A different introduction to Government This semester I decided to take a different approach to the early introduction to my American government class, really for all my teaching. I usually begin my classes with something I call “the mini-lecture”, a short 5 minute (or less) outline of a key concept that doesn’t actually fit within the confines of the material but which will help the students learn to grasp the materials easier or produce better academic work overall.
This is not a workflow post. I don’t normally post about process or things related to my workflow because, having tried in the past, have concluded that it is more of a procrastination tactic than anything else. Even my post about switching to Hugo for webhosting was written for me rather than anyone else.
You don’t care about my workflow. You have your own. You don’t need to know how I produce what I do.
Heading to ‘Frisco for APSA this week.1 Not much planned save for flurry of job market interviews and meetings with old colleagues, advisors, and friends. To be sure, I planned this trip not without some degree of trepidation. It’s a lot of money to plan for a conference and since I’m not presenting, I am ineligible for reimbursement within my department. Of course, I suspect this job market project is similar to nearly any field: new suit, flights, hotels, etc.
I will be in Orange County, CA and Seattle, WA the last week of May and first week of June conducting field work for my dissertation. Should be fun “practicing history without a license” as my co-chair is fond of saying. But in truth, I think good empirical research on foreign policy needs archival work now more than ever. I can only show so much with a formal model or regression; as important as those are to rigorous social science, getting into the historical weeds is equally as essential because it shows us which of the variables we thought were important actually are.
Reading: A just war unjustly disowned
Matt Gobush on the moral tragedy of doing nothing.
How Clausewitz became a great strategic thinker
Vanya Eftimova Bellinger explains:
The French Revolution Mentorship A good partner Experience Time (for ideas to mature). Will More: A student’s perspective
The sadness I feel now as I write this is that he won’t get to see the ways he changed and is changing the discipline.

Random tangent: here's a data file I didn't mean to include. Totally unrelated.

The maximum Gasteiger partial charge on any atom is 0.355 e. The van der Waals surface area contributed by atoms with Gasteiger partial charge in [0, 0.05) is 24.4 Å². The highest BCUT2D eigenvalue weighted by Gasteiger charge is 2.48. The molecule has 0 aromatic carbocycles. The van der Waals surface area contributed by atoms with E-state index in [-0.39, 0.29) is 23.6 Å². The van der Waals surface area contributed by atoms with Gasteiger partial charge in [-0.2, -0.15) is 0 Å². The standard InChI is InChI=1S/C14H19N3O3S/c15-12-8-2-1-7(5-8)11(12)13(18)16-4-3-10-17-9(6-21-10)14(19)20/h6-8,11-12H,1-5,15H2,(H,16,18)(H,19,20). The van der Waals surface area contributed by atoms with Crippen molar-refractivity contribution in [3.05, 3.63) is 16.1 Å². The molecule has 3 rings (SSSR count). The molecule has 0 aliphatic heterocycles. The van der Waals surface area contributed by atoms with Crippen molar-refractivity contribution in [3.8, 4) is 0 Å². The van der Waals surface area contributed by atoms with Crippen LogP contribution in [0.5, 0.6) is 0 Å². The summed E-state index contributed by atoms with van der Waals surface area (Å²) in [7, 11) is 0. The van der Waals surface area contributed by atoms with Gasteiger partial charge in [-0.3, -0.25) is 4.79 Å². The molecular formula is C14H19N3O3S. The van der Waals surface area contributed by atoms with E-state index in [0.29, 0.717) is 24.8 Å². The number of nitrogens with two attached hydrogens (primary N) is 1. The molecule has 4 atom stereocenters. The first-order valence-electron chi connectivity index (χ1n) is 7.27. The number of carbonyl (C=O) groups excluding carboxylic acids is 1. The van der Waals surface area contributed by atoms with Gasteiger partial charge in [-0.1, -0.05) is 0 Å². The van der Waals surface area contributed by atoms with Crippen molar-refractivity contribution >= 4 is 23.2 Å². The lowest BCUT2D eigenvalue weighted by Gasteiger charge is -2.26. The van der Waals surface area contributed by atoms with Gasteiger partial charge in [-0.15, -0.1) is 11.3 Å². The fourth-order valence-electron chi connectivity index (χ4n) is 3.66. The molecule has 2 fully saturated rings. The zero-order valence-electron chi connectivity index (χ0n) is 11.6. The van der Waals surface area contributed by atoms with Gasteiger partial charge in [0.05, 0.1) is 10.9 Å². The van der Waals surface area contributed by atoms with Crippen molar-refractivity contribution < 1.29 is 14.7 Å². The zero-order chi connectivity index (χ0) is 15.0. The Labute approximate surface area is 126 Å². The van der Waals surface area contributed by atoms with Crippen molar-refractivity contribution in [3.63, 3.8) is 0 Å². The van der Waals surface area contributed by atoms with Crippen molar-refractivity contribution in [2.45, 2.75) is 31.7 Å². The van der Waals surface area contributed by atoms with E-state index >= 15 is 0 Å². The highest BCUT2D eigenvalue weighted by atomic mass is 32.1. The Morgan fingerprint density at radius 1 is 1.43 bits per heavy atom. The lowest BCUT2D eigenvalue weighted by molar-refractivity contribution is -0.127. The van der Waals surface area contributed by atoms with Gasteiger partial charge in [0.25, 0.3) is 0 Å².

Quick note for UT undergraduate and graduate students who are interested in National Security. This week, The Clements Center is holding a Student Professional Development Fund Info Session.
The short of it is, if you find an unpaid internship in National Security, the Clements Center has funds to help you pay for living expenses.
This week at the Center for Politics and Governance.
Wednesday, April 19, 5:00–6:00PM
Student Activity Center (SAC), Room 1.106
Cryptocurrencies and the decentralized computing networks that power them, such as Bitcoin and Ethereum, have become a global phenomenon. The problem is, most people, including policymakers, don’t have a deep understanding of how these new networks operate, what they can do, and what risks and opportunities they present.
Peter Van Valkenburgh, Research Director at Coin Center, will explain how cryptocurrencies work, examine the many policy issues they raise, and discuss the future of this innovative yet disruptive technology.
Mike Pence says the era of strategic restraint is over.
Pointing to the quarter-century since the United States first confronted North Korea over its attempts to build nuclear weapons, the vice president said a period of patience had followed.
“But the era of strategic patience is over,” Pence declared. “President Trump has made it clear that the patience of the United States and our allies in this region has run out and we want to see change.
The kiddo enjoyed his “first” Easter this weekend. At 18 months, he’s now self-aware of the fun.
Last week I attended the Midwest Political Science Association annual conference in Chicago. AS conferences go, I was pleased with the event and the payoff was well worth the time and energy it cost to attend.